Figure 3: CD splitting theory and comparison to experimental results.
figure 3

(a) Scheme of L-NHs aligned orthogonal and parallel to a polarized light beam. The possible CD excitation modes are indicated with double arrows (red, CDz; blue, CDxy). (b) The simulated peak-dip CD signal of randomly oriented L-NHs can be composed by the superposition of weighted transverse CDz and longitudinal CDxy signals. The directional CD signal (CDz or CDxy) is much stronger than the signal originating from randomly dispersed helices as averaging over the orientation of the chiral objects typically strongly reduces the CD signal. (c) Simulated CD spectra for helices oriented at angles restricted to a cone with a given opening angle θ. (d) The CDz (red curve) and the CDxy (blue curve) were measured from the same ensemble of L-NHs by switching the orientation of the L-NHs (cf. Fig. 2). The black curve shows the calculated superposition of weighted CDz and CDxy. Importantly, this curve resembles the CD signal of nanohelices dispersed randomly in solution. Note that the peak shift between the inverted modes (indicated by the grey vertical lines) is larger than expected from theory (as indicated in b). This can be attributed to differences of the refractive indices of the particle-surrounding media in dry and wet samples.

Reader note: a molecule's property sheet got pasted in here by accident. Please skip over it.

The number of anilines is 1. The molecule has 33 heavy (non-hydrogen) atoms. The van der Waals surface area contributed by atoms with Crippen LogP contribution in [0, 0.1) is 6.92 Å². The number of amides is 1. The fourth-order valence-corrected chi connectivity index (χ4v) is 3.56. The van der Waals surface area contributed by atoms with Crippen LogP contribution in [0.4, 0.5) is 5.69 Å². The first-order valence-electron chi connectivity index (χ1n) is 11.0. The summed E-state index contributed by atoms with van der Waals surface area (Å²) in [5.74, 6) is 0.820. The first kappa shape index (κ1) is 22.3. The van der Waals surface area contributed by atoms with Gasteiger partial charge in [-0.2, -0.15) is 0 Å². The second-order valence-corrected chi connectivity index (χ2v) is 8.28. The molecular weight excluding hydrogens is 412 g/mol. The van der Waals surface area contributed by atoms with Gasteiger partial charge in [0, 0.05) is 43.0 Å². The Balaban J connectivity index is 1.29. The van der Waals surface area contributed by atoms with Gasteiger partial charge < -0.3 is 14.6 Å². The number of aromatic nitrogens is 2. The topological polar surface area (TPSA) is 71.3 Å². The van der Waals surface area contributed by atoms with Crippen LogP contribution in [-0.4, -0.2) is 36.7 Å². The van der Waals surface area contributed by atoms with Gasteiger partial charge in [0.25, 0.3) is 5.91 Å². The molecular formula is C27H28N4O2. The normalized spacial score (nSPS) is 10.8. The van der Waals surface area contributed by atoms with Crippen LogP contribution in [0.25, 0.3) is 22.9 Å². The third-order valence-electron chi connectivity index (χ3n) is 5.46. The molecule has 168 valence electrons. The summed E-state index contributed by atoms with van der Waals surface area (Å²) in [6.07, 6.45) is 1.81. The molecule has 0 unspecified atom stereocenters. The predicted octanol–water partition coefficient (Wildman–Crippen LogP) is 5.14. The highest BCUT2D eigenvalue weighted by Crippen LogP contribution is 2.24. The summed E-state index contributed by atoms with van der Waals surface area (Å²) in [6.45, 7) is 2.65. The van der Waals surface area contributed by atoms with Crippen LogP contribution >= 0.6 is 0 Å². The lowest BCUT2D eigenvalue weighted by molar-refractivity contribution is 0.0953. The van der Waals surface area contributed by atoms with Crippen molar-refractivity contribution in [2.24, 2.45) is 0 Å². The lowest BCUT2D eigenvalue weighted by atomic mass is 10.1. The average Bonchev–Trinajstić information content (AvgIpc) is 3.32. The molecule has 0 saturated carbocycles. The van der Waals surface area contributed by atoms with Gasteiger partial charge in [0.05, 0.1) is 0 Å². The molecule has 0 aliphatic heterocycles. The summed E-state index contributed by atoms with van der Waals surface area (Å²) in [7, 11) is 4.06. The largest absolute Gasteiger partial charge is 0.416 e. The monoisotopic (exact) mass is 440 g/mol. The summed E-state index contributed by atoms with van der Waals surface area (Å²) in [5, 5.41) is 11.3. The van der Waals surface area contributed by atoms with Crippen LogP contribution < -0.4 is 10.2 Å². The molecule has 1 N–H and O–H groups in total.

To finally illustrate the formation of the commonly observed bisignate CD shapes, the CD spectrum of L-NHs dispersed randomly in solution is recomposed by superimposing two subsequently recorded CDz and CDxy spectra and by giving a weight of one-third to helices oriented parallel to the light beam (CDz) and two thirds to perpendicularly aligned helices (CDxy) (Fig. 3d). This result is in very good agreement with our theoretical model.

Single molecule darkfield scattering spectroscopy